Painting different colours for the upper and lower halves of walls has been popular for some time. These ‘half and half’ walls have become a big trend of late in the UK. With good reason too. They allow you to add more interest and vibrancy to a room, making a greater impact on the way your space looks and feels than walls painted in one colour.
That said, there are a few more factors to consider with walls painted half and half. Should you add panelling? Is it best to use paint or paper? And do you actually want the halves to be equal? Read on as we discuss all of the key considerations and how to do a half-painted wall.
Half and half walls come in many different shapes and sizes, so to speak. One of the first distinctions you’ll come across is that some use wallpaper and paint, whilst others have walls painted half and half.
For the first option, a half-painted wall is paired with wallpaper on the remaining half – the paint colour tying in with an element of the wallpaper, whether above or below. This allows you to add a more intricate design than you would achieve with paint. It also means the paper’s design won’t overwhelm the room – or the people within it – because it’s only being used on part of the wall.
Alternatively, you can go for half and half painted walls. This option is increasingly popular as it cuts out the daunting wallpapering process. It also avoids the use of wallpaper patterns, which can quickly become dated. Should you change your design scheme or just fancy a new colour, you can easily paint over your existing half and half walls without too much fuss.
…That is the question. Wood panelling is widely used on the continent and often painted a contrasting or toning colour. A similar look can be seen in period homes, where textured wallpaper is used below a dado rail before being painted over in a colour of choice.
Adding panelling to the lower ‘half’ of your wall is a great way to add texture and break up a bland wall. It provides more depth for your design, leaving a subtle pattern even after it’s been painted over. On top of that, it’s great if you want to achieve a period look, even in a modern home.
But don’t despair. If attempting wallpapering or panelling feels daunting, you can just mask up and paint away. This will cut the cost, effort and time required for your half and half painted walls. The end result will offer a contemporary feel which looks super-crisp and smart. The icing on the cake is that it’s unbelievably satisfying when you pull off that frog tape to reveal a clean, painted line.
Now we’ve covered the basic types of half and half walls, it’s time to think about the size of those ‘halves’. While it’s easier to refer to walls being painted half and half, more often than not there will be an uneven split.
A good rule of thumb in most situations is to divide the walls approximately with a two-thirds : one-third proportion. For the vast majority of homes, it works best visually if you have the smaller section at the bottom. However, reversing this split by opting for the smaller third at the top can inject an element of surprise and grandeur – this works particularly well if you are adding shaker style panelling.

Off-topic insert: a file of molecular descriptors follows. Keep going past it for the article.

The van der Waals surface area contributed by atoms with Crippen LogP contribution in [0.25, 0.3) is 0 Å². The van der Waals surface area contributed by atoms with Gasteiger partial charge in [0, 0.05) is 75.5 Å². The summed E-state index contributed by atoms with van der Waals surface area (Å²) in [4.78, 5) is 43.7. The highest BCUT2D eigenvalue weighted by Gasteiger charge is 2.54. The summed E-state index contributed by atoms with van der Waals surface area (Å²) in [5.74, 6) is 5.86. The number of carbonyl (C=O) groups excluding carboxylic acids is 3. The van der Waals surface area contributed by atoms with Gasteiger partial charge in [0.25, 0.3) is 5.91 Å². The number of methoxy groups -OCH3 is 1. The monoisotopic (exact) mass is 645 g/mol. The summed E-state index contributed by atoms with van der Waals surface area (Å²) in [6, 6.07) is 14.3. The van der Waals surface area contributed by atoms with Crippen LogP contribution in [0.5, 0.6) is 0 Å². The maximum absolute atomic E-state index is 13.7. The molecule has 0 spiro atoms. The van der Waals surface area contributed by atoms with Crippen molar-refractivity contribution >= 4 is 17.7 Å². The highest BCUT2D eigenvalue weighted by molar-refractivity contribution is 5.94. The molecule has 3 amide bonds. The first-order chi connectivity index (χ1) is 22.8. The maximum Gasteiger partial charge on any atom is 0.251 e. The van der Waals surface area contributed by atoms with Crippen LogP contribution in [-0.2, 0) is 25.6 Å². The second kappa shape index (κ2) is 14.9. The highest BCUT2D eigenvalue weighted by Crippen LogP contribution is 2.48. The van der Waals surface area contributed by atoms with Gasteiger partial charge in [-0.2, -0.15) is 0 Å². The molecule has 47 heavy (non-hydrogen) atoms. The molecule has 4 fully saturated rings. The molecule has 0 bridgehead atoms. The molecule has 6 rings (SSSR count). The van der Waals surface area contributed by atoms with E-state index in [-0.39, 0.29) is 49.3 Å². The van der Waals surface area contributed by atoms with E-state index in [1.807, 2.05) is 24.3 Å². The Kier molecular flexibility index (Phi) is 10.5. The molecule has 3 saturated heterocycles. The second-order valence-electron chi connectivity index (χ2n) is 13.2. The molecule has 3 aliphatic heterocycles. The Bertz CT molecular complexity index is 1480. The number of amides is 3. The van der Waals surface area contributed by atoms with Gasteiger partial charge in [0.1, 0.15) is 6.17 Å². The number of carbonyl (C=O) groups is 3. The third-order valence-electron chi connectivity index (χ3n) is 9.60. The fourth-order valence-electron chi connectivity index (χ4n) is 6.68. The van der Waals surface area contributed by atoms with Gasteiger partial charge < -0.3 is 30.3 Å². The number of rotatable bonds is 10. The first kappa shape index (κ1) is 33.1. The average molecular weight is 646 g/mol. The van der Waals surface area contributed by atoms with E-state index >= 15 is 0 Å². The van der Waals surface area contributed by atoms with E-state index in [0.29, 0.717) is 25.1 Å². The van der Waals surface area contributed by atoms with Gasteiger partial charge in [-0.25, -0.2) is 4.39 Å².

Of course, you may have existing features (window frames, a fireplace or tiled area) that mean you need to adapt the proportions slightly. Try to avoid having your dividing line ending up ‘just off’ – either line up exactly, for example with your mantle piece, or go a few inches higher or lower.
While we’re on the subject of the line between two halves, it’s worth noting that lines don’t always have to be straight. While a clean, crisp straight line looks oh so cool, you don’t have to stick to the straight and narrow.
Think outside the box and consider creative alternatives like scalloped, wavy and castellated joins or have a go at an ombre effect – all fabulous for children’s rooms.
All it takes is a bit of planning and imagination with your masking tape – or a bit of help from custom stencils – and you can achieve a more intricate, playful look for your half and half walls.
Onto probably the most fun part of how to do a half-painted wall – the colours! Above all else, it’s down to your preference and the look you want to achieve. Toning colours (using darker and lighter shades of the same colour) can be used for a look that’s both seamless and forgiving. Another idea that works well in this respect is teaming soft or neutral colours like Stone in Love or Bon Bon with a crisp white like Whiter Than White.
You can also make colours work to your advantage in a space. Eyes will naturally be drawn to the lighter colours in a room. With that in mind, using a darker colour at the bottom can give the illusion of a higher ceiling, adding more light and space, which is ideal in smaller or darker rooms.
You can mimic this idea on furniture and fittings too. Using a paler colour on your kitchen’s top cupboards, compared to the base units, for example, can make a smaller kitchen look bigger.
Ready to get started on your half and half walls? Whether you’re going for panelling or masking tape, straight or wavy, subtle or contrasting, Frenchic can help you achieve the best results.
We stock a selection of beautiful chalk wall paint colours, all EN 71-3 certified as child-safe with minimal VOC content for virtually no odour. You can expect smooth, ultra-matte coverage to make your half and half painted walls even more beautiful.
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